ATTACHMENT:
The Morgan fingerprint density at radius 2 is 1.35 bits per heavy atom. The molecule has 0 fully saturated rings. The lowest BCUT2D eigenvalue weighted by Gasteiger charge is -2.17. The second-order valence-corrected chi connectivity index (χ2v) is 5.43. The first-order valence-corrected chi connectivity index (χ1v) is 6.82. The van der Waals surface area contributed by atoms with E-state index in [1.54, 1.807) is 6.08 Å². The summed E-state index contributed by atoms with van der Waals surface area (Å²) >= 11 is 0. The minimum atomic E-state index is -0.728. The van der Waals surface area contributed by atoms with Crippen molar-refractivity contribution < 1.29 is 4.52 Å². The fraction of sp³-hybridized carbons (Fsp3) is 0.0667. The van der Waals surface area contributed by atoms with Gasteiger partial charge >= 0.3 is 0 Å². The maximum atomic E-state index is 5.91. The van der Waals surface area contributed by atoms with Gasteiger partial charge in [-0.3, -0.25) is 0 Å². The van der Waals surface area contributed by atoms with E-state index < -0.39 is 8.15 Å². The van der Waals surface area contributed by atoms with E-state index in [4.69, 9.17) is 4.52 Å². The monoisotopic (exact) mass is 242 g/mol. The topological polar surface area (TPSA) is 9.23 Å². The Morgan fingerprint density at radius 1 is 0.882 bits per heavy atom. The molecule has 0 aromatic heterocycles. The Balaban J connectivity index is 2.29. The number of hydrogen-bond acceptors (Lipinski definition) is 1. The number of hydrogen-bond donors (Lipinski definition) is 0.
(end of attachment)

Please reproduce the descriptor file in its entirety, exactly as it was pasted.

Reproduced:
The Morgan fingerprint density at radius 2 is 1.35 bits per heavy atom. The molecule has 0 fully saturated rings. The lowest BCUT2D eigenvalue weighted by Gasteiger charge is -2.17. The second-order valence-corrected chi connectivity index (χ2v) is 5.43. The first-order valence-corrected chi connectivity index (χ1v) is 6.82. The van der Waals surface area contributed by atoms with E-state index in [1.54, 1.807) is 6.08 Å². The summed E-state index contributed by atoms with van der Waals surface area (Å²) >= 11 is 0. The minimum atomic E-state index is -0.728. The van der Waals surface area contributed by atoms with Crippen molar-refractivity contribution < 1.29 is 4.52 Å². The fraction of sp³-hybridized carbons (Fsp3) is 0.0667. The van der Waals surface area contributed by atoms with Gasteiger partial charge >= 0.3 is 0 Å². The maximum atomic E-state index is 5.91. The van der Waals surface area contributed by atoms with Gasteiger partial charge in [-0.3, -0.25) is 0 Å². The van der Waals surface area contributed by atoms with E-state index < -0.39 is 8.15 Å². The van der Waals surface area contributed by atoms with E-state index in [4.69, 9.17) is 4.52 Å². The monoisotopic (exact) mass is 242 g/mol. The topological polar surface area (TPSA) is 9.23 Å². The Morgan fingerprint density at radius 1 is 0.882 bits per heavy atom. The molecule has 0 aromatic heterocycles. The Balaban J connectivity index is 2.29. The number of hydrogen-bond acceptors (Lipinski definition) is 1. The number of hydrogen-bond donors (Lipinski definition) is 0.